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  1. In this paper, we investigate extensions for Conflict-Free Replicated Data Types (CRDTs) that permit their use in failure-prone, heterogeneous, resource-constrained, distributed, multi-tier (cloud/edge/device) cloud deployments such as the Internet-of-Things (IoT), while addressing multiple CRDT limitations. Specifically, we employ distributed logging to implement robust, strong eventual consistency of replicas. Our approach also enables uniform reversal of operations and precludes the requirement of exactly-once delivery and idempotence imposed by operation-based CRDTs. Moreover, it exposes CRDT versions for use in debugging and history-based programming. We evaluate our approach for commonly used CRDTs and show that it enables higher operation throughput (up to 1.8x) versus conventional CRDTs for the workloads we consider.
    Free, publicly-accessible full text available September 1, 2023
  2. We present CAPLets, an authorization mechanism that extends capability based security to support fine grained access control for multi-scale (sensors, edge, cloud) IoT deployments. To enable this, CAPLets uses a strong cryptographic construction to provide integrity while preserving computational efficiency for resource constrained systems. Moreover, CAPLets augments capabilities with dynamic, user defined constraints to describe arbitrary access control policies. We introduce an application specific, turing complete virtual machine, CapVM, alongside with eBPF and Wasm, to describe constraints. We show that CAPLets is able to express permissions and requirements at a fine grain, facilitating construction of non-trivial access control policies. We empirically evaluate the efficiency and flexibility of CAPLets abstractions using resource constrained devices and end-to-end IoT deployments, and compare it against related mechanisms in wide use today. Our empirical results show that CAPLets is an order of magnitude faster and more energy efficient than current IoT authorization systems.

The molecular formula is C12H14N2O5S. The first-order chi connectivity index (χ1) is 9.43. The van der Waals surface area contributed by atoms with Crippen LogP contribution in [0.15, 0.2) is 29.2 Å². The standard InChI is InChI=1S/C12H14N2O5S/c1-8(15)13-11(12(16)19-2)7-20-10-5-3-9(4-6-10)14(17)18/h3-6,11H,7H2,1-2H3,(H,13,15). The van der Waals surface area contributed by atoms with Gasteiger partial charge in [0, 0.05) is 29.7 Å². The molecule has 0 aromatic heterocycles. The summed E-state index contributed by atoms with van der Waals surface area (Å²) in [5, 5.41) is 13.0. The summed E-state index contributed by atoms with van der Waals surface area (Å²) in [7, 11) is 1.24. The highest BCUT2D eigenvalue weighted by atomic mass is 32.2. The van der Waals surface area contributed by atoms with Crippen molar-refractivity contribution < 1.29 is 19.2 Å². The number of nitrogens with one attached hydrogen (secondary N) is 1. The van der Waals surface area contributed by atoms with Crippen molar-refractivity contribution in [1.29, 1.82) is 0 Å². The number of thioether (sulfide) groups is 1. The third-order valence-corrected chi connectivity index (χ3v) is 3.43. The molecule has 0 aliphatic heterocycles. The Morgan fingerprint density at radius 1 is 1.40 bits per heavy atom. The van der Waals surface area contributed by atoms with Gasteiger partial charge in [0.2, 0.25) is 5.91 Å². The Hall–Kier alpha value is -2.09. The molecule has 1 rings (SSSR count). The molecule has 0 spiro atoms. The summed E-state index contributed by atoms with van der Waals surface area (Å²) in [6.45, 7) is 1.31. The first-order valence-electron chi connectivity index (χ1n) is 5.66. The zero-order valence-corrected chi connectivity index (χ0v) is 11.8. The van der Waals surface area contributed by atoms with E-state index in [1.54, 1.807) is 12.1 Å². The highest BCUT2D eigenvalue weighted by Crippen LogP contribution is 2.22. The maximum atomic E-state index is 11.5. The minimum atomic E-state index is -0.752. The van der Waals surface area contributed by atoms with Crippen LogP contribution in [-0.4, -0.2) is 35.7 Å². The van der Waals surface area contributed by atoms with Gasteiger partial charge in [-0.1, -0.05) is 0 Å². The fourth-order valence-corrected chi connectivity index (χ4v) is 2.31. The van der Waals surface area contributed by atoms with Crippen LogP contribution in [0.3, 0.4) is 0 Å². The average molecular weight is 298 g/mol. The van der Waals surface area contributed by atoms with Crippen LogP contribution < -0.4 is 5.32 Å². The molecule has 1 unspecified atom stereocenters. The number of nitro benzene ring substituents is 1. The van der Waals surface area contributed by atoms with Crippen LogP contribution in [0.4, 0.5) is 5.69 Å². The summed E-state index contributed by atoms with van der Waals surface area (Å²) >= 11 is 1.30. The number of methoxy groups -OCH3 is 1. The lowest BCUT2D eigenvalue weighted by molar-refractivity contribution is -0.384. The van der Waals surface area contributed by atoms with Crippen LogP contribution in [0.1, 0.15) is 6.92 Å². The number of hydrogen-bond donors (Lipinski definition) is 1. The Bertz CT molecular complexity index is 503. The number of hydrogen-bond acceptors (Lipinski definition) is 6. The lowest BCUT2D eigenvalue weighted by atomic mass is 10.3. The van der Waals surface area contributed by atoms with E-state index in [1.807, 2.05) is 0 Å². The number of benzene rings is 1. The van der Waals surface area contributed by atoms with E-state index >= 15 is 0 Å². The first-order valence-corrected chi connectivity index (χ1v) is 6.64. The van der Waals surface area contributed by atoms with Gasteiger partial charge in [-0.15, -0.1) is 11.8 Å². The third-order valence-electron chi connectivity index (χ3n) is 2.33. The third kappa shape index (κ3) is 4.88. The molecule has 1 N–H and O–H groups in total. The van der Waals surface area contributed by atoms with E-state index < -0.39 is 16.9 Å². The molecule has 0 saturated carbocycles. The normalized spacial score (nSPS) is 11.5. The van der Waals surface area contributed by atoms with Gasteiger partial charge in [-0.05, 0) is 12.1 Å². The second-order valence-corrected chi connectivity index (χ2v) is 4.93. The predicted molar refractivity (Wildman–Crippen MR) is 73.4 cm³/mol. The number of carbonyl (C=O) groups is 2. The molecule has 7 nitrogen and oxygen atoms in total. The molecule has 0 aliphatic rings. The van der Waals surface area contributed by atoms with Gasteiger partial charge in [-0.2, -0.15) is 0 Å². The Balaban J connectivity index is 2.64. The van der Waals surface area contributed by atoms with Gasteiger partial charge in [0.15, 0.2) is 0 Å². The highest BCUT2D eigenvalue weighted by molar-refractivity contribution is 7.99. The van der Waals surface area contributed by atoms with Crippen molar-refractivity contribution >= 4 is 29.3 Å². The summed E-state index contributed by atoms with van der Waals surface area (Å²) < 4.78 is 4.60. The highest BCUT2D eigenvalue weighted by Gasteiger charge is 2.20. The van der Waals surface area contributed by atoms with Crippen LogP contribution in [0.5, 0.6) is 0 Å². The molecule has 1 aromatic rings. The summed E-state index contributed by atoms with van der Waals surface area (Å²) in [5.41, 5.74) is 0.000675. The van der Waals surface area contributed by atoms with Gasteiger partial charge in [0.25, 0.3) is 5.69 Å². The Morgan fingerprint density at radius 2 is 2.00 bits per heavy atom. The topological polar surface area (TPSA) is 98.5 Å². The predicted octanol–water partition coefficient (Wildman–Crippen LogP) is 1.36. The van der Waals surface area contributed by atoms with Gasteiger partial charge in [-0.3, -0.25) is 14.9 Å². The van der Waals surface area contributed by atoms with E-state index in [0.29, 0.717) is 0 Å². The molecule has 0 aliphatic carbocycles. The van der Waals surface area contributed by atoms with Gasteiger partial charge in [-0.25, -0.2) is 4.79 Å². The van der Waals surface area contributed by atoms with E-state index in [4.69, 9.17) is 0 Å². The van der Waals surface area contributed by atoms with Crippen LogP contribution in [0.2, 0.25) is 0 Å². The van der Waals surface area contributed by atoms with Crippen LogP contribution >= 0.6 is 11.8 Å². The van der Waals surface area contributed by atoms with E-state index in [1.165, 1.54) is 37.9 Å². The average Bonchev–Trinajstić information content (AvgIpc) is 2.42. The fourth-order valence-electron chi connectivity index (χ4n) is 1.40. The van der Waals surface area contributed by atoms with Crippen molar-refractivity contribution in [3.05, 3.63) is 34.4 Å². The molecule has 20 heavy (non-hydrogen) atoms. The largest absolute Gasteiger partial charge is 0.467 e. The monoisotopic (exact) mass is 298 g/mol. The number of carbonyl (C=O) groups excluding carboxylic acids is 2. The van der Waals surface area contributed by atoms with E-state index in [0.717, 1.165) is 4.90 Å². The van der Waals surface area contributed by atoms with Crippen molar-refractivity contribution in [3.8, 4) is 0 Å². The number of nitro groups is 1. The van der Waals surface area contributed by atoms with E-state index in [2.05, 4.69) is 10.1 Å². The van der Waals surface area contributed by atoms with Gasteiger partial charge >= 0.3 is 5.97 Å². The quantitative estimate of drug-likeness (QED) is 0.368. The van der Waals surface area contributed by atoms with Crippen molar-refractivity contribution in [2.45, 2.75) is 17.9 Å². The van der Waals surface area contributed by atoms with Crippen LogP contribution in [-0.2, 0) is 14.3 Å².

3. Co-location of processing infrastructure and IoT devices at the edge is used to reduce response latency and long-haul network use for IoT applications. As a result, edge clouds for many applications (e.g. agriculture, ecology, and smart city deployments) must operate in remote, unattended, and environmentally harsh settings, introducing new challenges. One key challenge is heat exposure, which can degrade the performance, reliability, and longevity of electronics. For edge clouds, these problems are exacerbated because they increasingly perform complex workloads, such as machine learning, to affect data-driven actuation and control of devices and systems in the environment. The goal of our work is to protect edge clouds from overheating. To enable this, we develop a heat-budget-based scheduling system, called Sparta, which leverages dynamic voltage and frequency scaling (DVFS) to adaptively control CPU temperature. Sparta takes machine learning applications, datasets, and a temperature threshold as input. It sets the initial frequency of the CPU based on historical data and then dynamically updates it, according to the applications’ execution profile and ambient temperature, to safeguard edge devices. We find that for a suite of machine learning applications and deployment temperatures, Sparta is able to maintain CPU temperature below the threshold 94% of themore »time while facilitating improvements in execution time by 1.04x − 1.32x over competitive approaches.« less